Federal Hate Crimes
In 1968 Congress passed the first federal hate crime statute, which made it unlawful to use or threaten to use force to interfere with another person because of his or her race, religion, national origin, or color. If you have questions about what a violation of federal hate crime law entails, you should consult with a federal crime attorney who can address your concerns.
Hate Crime Statutes
There are actually a number of different federal statutes that make up U.S. hate crime, including:
- The Shepard Byrd Act, which makes it unlawful to purposely cause bodily injury, or to attempt to do so because of a person’s actual or perceived race, color, religion, national origin, or if the offense affected interstate or foreign commerce, a person’s gender, sexual orientation, gender identity, or disability;
- The Criminal Interference with the Right to Fair Housing Act, which makes it a crime to use or threaten to use force to interfere with someone else’s housing rights because of a protected characteristic;
- The Church Arson Prevention Act, which prohibits the intentional defacement, destruction, or damage of religious property because of its religious nature if the crime was committed because of the race, ethnic characteristics, or color of the people associated with the religion; and
- The Violent Interference with Federally Protected Rights Act, which makes it a crime to use or threaten to use force to interfere with someone’s participation in public education, jury service, travel, employment, or the use of public accommodations because of a protected characteristic.
The enforcement of all of these laws falls under the purview of the federal courts, but a hate crime charge can only be filed in federal court by the Civil Rights Division if:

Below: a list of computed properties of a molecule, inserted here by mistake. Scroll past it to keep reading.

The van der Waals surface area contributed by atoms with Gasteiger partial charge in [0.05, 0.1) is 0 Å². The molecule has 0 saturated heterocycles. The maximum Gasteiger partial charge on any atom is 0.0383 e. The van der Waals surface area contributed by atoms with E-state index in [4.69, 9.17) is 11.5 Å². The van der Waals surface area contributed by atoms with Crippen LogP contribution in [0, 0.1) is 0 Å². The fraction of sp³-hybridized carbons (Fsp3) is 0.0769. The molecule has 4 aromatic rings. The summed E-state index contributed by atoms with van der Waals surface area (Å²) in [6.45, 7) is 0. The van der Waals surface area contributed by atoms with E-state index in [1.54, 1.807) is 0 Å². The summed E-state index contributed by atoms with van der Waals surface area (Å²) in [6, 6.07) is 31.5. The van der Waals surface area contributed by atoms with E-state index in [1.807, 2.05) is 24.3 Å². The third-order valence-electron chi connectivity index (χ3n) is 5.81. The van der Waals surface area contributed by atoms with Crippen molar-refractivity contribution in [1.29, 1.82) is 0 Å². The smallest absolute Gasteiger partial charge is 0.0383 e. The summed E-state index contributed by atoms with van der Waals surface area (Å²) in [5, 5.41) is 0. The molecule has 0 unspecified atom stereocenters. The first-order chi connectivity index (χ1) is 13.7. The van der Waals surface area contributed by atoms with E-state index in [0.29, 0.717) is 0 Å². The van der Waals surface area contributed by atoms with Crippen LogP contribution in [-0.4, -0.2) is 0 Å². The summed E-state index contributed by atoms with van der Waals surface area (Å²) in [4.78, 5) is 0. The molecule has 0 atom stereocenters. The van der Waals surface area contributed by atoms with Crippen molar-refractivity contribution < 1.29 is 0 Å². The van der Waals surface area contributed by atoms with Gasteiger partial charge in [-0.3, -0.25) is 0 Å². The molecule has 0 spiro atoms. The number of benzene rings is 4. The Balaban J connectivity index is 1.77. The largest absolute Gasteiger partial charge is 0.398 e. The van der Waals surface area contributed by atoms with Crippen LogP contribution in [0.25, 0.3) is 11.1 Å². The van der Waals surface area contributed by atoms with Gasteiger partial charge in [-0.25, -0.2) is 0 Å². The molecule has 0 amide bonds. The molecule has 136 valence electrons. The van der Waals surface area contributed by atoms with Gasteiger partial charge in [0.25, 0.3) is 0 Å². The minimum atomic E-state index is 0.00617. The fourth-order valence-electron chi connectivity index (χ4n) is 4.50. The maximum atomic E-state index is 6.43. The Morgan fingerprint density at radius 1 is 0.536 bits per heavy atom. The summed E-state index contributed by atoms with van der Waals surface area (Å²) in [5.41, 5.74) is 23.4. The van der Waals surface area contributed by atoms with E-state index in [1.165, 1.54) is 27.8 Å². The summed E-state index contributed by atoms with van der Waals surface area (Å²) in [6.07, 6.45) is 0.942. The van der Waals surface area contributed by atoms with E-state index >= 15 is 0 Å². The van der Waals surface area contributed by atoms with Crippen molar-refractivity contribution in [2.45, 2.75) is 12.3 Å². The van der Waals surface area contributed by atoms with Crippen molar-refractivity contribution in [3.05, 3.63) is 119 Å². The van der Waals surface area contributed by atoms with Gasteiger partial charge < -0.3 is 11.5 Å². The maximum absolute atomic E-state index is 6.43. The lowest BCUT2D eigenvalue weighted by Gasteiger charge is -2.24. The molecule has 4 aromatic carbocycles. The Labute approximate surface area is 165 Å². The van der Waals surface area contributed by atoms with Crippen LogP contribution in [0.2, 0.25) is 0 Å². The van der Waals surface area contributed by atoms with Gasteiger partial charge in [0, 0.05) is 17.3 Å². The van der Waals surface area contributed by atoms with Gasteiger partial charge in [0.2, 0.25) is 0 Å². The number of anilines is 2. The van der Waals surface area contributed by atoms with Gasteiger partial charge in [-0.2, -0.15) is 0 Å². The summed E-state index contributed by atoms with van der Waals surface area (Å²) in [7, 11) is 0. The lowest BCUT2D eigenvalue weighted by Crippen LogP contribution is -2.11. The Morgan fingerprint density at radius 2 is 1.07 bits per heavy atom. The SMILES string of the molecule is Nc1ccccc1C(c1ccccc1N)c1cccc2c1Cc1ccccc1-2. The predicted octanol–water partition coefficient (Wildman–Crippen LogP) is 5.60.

- The state where the alleged offense occurred does not have jurisdiction over the case;
- The state has asked that the federal government assume jurisdiction in the matter;
- The verdict obtained pursuant to the state charges didn’t vindicate the federal interest in eliminating bias-based violence; or
- Prosecution by the federal government is in the public’s best interest and is necessary to secure justice.
Except in these circumstances, most hate crimes will be tried in state court.
The penalties for committing a hate crime depend in large part on the nature of the offense. For instance, if someone allegedly causes bodily injury to another because of his or her race, color, religion, gender, sexual orientation, disability, gender identity, or national origin, that individual could face up to ten years imprisonment. However, a person can only be convicted of this offense in federal court if the conduct occurred during the course of or as a result of the travel of the victim or the defendant:
- Across state lines or a national border; or
- Via the use of a facility or instrumentality of interstate or foreign commerce.
Prosecutors may also need to demonstrate that the defendant used a weapon that traveled in interstate or foreign commerce or that the conduct in question interfered with commercial or economic activity.
Contact Our Federal Crime Legal Team Today
Please call 305-670-9919 or send us an online message to schedule a free consultation with dedicated Miami federal crime attorney Jeffrey S. Weiner, P.A. today.